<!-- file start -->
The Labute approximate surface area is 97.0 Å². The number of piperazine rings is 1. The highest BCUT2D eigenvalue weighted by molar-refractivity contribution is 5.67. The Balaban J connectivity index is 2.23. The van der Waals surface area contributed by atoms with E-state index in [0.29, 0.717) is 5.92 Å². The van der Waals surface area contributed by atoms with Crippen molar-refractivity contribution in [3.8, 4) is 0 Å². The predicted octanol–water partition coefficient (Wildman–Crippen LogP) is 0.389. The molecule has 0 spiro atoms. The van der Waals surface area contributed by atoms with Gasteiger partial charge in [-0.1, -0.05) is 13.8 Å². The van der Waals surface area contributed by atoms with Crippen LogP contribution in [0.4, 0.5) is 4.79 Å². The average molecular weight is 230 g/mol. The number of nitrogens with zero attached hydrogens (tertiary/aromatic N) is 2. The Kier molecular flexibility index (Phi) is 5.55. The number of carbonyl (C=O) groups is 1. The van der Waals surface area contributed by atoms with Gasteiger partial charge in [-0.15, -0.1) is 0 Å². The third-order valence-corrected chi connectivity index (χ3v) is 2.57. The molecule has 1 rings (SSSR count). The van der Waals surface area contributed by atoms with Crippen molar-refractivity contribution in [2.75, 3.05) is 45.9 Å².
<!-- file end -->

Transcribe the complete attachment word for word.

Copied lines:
The Labute approximate surface area is 97.0 Å². The number of piperazine rings is 1. The highest BCUT2D eigenvalue weighted by molar-refractivity contribution is 5.67. The Balaban J connectivity index is 2.23. The van der Waals surface area contributed by atoms with E-state index in [0.29, 0.717) is 5.92 Å². The van der Waals surface area contributed by atoms with Crippen molar-refractivity contribution in [3.8, 4) is 0 Å². The predicted octanol–water partition coefficient (Wildman–Crippen LogP) is 0.389. The molecule has 0 spiro atoms. The van der Waals surface area contributed by atoms with Gasteiger partial charge in [-0.1, -0.05) is 13.8 Å². The van der Waals surface area contributed by atoms with Crippen LogP contribution in [0.4, 0.5) is 4.79 Å². The average molecular weight is 230 g/mol. The number of nitrogens with zero attached hydrogens (tertiary/aromatic N) is 2. The Kier molecular flexibility index (Phi) is 5.55. The number of carbonyl (C=O) groups is 1. The van der Waals surface area contributed by atoms with Gasteiger partial charge in [-0.15, -0.1) is 0 Å². The third-order valence-corrected chi connectivity index (χ3v) is 2.57. The molecule has 1 rings (SSSR count). The van der Waals surface area contributed by atoms with Crippen molar-refractivity contribution in [2.75, 3.05) is 45.9 Å².